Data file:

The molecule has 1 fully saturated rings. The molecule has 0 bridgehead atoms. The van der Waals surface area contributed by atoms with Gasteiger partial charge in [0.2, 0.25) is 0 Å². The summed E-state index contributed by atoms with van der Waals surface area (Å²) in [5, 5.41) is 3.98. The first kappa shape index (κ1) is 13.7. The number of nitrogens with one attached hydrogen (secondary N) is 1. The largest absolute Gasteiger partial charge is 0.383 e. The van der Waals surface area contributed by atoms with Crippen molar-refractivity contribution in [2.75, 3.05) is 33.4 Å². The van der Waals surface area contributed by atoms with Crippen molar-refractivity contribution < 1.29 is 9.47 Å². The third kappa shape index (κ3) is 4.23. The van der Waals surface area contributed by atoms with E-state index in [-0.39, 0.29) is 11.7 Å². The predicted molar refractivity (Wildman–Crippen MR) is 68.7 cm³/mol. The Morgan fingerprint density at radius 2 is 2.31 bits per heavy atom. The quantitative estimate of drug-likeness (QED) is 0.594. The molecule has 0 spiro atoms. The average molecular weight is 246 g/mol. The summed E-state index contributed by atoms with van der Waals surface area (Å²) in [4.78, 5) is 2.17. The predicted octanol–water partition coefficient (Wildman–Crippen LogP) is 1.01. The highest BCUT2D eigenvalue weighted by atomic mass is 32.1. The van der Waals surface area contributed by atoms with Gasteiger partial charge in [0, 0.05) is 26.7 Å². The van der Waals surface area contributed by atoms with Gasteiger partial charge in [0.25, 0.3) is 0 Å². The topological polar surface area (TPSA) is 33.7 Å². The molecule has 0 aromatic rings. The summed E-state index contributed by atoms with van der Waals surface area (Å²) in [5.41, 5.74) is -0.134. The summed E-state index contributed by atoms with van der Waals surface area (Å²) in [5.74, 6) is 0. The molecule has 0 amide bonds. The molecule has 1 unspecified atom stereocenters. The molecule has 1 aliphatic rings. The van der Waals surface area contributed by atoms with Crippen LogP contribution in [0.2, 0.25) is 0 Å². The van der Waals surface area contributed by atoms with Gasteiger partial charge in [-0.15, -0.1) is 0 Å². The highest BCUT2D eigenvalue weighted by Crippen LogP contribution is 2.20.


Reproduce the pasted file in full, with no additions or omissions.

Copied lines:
The molecule has 1 fully saturated rings. The molecule has 0 bridgehead atoms. The van der Waals surface area contributed by atoms with Gasteiger partial charge in [0.2, 0.25) is 0 Å². The summed E-state index contributed by atoms with van der Waals surface area (Å²) in [5, 5.41) is 3.98. The first kappa shape index (κ1) is 13.7. The number of nitrogens with one attached hydrogen (secondary N) is 1. The largest absolute Gasteiger partial charge is 0.383 e. The van der Waals surface area contributed by atoms with Crippen molar-refractivity contribution in [2.75, 3.05) is 33.4 Å². The van der Waals surface area contributed by atoms with Crippen molar-refractivity contribution < 1.29 is 9.47 Å². The third kappa shape index (κ3) is 4.23. The van der Waals surface area contributed by atoms with E-state index in [-0.39, 0.29) is 11.7 Å². The predicted molar refractivity (Wildman–Crippen MR) is 68.7 cm³/mol. The Morgan fingerprint density at radius 2 is 2.31 bits per heavy atom. The quantitative estimate of drug-likeness (QED) is 0.594. The molecule has 0 spiro atoms. The average molecular weight is 246 g/mol. The summed E-state index contributed by atoms with van der Waals surface area (Å²) in [4.78, 5) is 2.17. The predicted octanol–water partition coefficient (Wildman–Crippen LogP) is 1.01. The highest BCUT2D eigenvalue weighted by atomic mass is 32.1. The van der Waals surface area contributed by atoms with Gasteiger partial charge in [0, 0.05) is 26.7 Å². The van der Waals surface area contributed by atoms with Gasteiger partial charge in [0.25, 0.3) is 0 Å². The topological polar surface area (TPSA) is 33.7 Å². The molecule has 0 aromatic rings. The summed E-state index contributed by atoms with van der Waals surface area (Å²) in [5.41, 5.74) is -0.134. The summed E-state index contributed by atoms with van der Waals surface area (Å²) in [5.74, 6) is 0. The molecule has 0 amide bonds. The molecule has 1 unspecified atom stereocenters. The molecule has 1 aliphatic rings. The van der Waals surface area contributed by atoms with Crippen LogP contribution in [0.2, 0.25) is 0 Å². The van der Waals surface area contributed by atoms with Gasteiger partial charge in [-0.15, -0.1) is 0 Å². The highest BCUT2D eigenvalue weighted by Crippen LogP contribution is 2.20.